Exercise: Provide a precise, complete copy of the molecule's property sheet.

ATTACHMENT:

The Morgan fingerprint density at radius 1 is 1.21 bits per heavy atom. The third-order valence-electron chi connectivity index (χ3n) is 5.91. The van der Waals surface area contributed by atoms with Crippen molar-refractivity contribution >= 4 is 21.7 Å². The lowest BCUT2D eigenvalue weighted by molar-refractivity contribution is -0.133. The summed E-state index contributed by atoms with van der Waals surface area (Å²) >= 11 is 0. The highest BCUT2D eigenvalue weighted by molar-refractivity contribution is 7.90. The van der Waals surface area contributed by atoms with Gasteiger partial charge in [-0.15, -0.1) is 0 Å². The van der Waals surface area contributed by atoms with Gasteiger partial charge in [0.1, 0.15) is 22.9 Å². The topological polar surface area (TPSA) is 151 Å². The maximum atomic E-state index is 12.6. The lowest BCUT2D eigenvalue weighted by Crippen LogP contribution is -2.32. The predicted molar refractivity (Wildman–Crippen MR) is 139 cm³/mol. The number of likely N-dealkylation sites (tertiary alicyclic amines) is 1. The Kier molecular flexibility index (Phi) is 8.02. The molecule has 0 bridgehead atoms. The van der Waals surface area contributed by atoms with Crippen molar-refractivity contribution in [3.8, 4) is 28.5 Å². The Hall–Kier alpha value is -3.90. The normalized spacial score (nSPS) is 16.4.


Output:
The Morgan fingerprint density at radius 1 is 1.21 bits per heavy atom. The third-order valence-electron chi connectivity index (χ3n) is 5.91. The van der Waals surface area contributed by atoms with Crippen molar-refractivity contribution >= 4 is 21.7 Å². The lowest BCUT2D eigenvalue weighted by molar-refractivity contribution is -0.133. The summed E-state index contributed by atoms with van der Waals surface area (Å²) >= 11 is 0. The highest BCUT2D eigenvalue weighted by molar-refractivity contribution is 7.90. The van der Waals surface area contributed by atoms with Gasteiger partial charge in [-0.15, -0.1) is 0 Å². The van der Waals surface area contributed by atoms with Gasteiger partial charge in [0.1, 0.15) is 22.9 Å². The topological polar surface area (TPSA) is 151 Å². The maximum atomic E-state index is 12.6. The lowest BCUT2D eigenvalue weighted by Crippen LogP contribution is -2.32. The predicted molar refractivity (Wildman–Crippen MR) is 139 cm³/mol. The number of likely N-dealkylation sites (tertiary alicyclic amines) is 1. The Kier molecular flexibility index (Phi) is 8.02. The molecule has 0 bridgehead atoms. The van der Waals surface area contributed by atoms with Crippen molar-refractivity contribution in [3.8, 4) is 28.5 Å². The Hall–Kier alpha value is -3.90. The normalized spacial score (nSPS) is 16.4.